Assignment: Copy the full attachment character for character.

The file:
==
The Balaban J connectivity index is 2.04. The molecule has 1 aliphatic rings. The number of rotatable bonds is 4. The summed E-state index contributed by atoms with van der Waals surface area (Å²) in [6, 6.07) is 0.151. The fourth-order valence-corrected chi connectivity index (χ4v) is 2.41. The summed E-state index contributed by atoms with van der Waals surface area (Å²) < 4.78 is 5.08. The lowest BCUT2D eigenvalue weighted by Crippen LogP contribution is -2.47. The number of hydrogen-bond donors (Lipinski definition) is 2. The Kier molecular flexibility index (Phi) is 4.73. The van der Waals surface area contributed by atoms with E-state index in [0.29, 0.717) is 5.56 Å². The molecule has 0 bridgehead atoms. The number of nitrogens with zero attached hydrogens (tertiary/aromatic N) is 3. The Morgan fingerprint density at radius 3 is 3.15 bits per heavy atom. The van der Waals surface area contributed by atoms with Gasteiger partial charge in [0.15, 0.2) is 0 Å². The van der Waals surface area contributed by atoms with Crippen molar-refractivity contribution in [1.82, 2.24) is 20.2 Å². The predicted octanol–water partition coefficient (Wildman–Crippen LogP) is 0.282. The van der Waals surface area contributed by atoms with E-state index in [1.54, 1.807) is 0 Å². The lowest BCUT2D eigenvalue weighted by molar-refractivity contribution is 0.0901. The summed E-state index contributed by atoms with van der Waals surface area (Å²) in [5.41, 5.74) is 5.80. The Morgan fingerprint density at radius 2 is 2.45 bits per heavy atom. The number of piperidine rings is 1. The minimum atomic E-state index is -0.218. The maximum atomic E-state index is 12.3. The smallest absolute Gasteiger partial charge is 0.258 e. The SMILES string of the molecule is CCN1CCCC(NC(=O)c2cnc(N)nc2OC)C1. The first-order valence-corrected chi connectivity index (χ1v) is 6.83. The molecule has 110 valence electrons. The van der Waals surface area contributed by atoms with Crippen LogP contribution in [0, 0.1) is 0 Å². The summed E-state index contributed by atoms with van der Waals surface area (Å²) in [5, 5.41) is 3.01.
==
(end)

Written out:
The Balaban J connectivity index is 2.04. The molecule has 1 aliphatic rings. The number of rotatable bonds is 4. The summed E-state index contributed by atoms with van der Waals surface area (Å²) in [6, 6.07) is 0.151. The fourth-order valence-corrected chi connectivity index (χ4v) is 2.41. The summed E-state index contributed by atoms with van der Waals surface area (Å²) < 4.78 is 5.08. The lowest BCUT2D eigenvalue weighted by Crippen LogP contribution is -2.47. The number of hydrogen-bond donors (Lipinski definition) is 2. The Kier molecular flexibility index (Phi) is 4.73. The van der Waals surface area contributed by atoms with E-state index in [0.29, 0.717) is 5.56 Å². The molecule has 0 bridgehead atoms. The number of nitrogens with zero attached hydrogens (tertiary/aromatic N) is 3. The Morgan fingerprint density at radius 3 is 3.15 bits per heavy atom. The van der Waals surface area contributed by atoms with Gasteiger partial charge in [0.15, 0.2) is 0 Å². The van der Waals surface area contributed by atoms with Crippen molar-refractivity contribution in [1.82, 2.24) is 20.2 Å². The predicted octanol–water partition coefficient (Wildman–Crippen LogP) is 0.282. The van der Waals surface area contributed by atoms with E-state index in [1.54, 1.807) is 0 Å². The lowest BCUT2D eigenvalue weighted by molar-refractivity contribution is 0.0901. The summed E-state index contributed by atoms with van der Waals surface area (Å²) in [5.41, 5.74) is 5.80. The Morgan fingerprint density at radius 2 is 2.45 bits per heavy atom. The number of piperidine rings is 1. The minimum atomic E-state index is -0.218. The maximum atomic E-state index is 12.3. The smallest absolute Gasteiger partial charge is 0.258 e. The SMILES string of the molecule is CCN1CCCC(NC(=O)c2cnc(N)nc2OC)C1. The first-order valence-corrected chi connectivity index (χ1v) is 6.83. The molecule has 110 valence electrons. The van der Waals surface area contributed by atoms with Crippen LogP contribution in [0, 0.1) is 0 Å². The summed E-state index contributed by atoms with van der Waals surface area (Å²) in [5, 5.41) is 3.01.